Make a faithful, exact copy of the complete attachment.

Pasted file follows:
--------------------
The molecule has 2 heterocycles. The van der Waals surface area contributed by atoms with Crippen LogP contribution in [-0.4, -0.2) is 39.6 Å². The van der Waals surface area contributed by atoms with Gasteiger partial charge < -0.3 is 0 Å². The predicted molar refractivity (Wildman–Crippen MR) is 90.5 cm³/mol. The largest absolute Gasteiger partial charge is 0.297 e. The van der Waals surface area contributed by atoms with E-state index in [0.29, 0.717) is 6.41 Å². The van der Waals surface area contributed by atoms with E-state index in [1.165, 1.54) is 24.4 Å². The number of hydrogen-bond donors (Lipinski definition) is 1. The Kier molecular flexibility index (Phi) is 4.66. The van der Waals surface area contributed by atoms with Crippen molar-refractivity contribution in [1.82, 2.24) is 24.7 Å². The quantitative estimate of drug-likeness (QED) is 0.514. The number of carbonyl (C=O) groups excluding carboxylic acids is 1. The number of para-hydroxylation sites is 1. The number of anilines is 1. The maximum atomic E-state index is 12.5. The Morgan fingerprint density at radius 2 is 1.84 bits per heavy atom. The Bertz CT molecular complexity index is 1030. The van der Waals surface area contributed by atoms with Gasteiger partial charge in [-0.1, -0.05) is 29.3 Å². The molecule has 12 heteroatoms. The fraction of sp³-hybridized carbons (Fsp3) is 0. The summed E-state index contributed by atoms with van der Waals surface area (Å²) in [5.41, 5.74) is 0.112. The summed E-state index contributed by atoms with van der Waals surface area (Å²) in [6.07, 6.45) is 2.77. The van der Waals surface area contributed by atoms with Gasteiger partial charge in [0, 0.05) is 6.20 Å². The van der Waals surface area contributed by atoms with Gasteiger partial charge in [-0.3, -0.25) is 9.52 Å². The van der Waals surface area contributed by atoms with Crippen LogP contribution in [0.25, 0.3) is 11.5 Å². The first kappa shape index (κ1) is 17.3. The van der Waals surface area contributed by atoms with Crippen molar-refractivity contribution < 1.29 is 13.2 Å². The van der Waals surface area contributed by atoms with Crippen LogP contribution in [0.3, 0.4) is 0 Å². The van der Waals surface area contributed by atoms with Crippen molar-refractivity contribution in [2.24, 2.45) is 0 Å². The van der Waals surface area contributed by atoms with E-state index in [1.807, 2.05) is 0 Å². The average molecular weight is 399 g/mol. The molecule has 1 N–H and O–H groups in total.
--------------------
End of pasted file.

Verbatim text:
The molecule has 2 heterocycles. The van der Waals surface area contributed by atoms with Crippen LogP contribution in [-0.4, -0.2) is 39.6 Å². The van der Waals surface area contributed by atoms with Gasteiger partial charge < -0.3 is 0 Å². The predicted molar refractivity (Wildman–Crippen MR) is 90.5 cm³/mol. The largest absolute Gasteiger partial charge is 0.297 e. The van der Waals surface area contributed by atoms with E-state index in [0.29, 0.717) is 6.41 Å². The van der Waals surface area contributed by atoms with E-state index in [1.165, 1.54) is 24.4 Å². The number of hydrogen-bond donors (Lipinski definition) is 1. The Kier molecular flexibility index (Phi) is 4.66. The van der Waals surface area contributed by atoms with Crippen molar-refractivity contribution in [1.82, 2.24) is 24.7 Å². The quantitative estimate of drug-likeness (QED) is 0.514. The number of carbonyl (C=O) groups excluding carboxylic acids is 1. The number of para-hydroxylation sites is 1. The number of anilines is 1. The maximum atomic E-state index is 12.5. The Morgan fingerprint density at radius 2 is 1.84 bits per heavy atom. The Bertz CT molecular complexity index is 1030. The van der Waals surface area contributed by atoms with Gasteiger partial charge in [-0.1, -0.05) is 29.3 Å². The molecule has 12 heteroatoms. The fraction of sp³-hybridized carbons (Fsp3) is 0. The summed E-state index contributed by atoms with van der Waals surface area (Å²) in [5.41, 5.74) is 0.112. The summed E-state index contributed by atoms with van der Waals surface area (Å²) in [6.07, 6.45) is 2.77. The van der Waals surface area contributed by atoms with Gasteiger partial charge in [0, 0.05) is 6.20 Å². The van der Waals surface area contributed by atoms with Gasteiger partial charge in [-0.3, -0.25) is 9.52 Å². The van der Waals surface area contributed by atoms with Crippen LogP contribution in [0.25, 0.3) is 11.5 Å². The first kappa shape index (κ1) is 17.3. The van der Waals surface area contributed by atoms with Crippen molar-refractivity contribution < 1.29 is 13.2 Å². The van der Waals surface area contributed by atoms with Crippen LogP contribution in [0.3, 0.4) is 0 Å². The van der Waals surface area contributed by atoms with Crippen molar-refractivity contribution in [2.24, 2.45) is 0 Å². The van der Waals surface area contributed by atoms with E-state index in [1.807, 2.05) is 0 Å². The average molecular weight is 399 g/mol. The molecule has 1 N–H and O–H groups in total.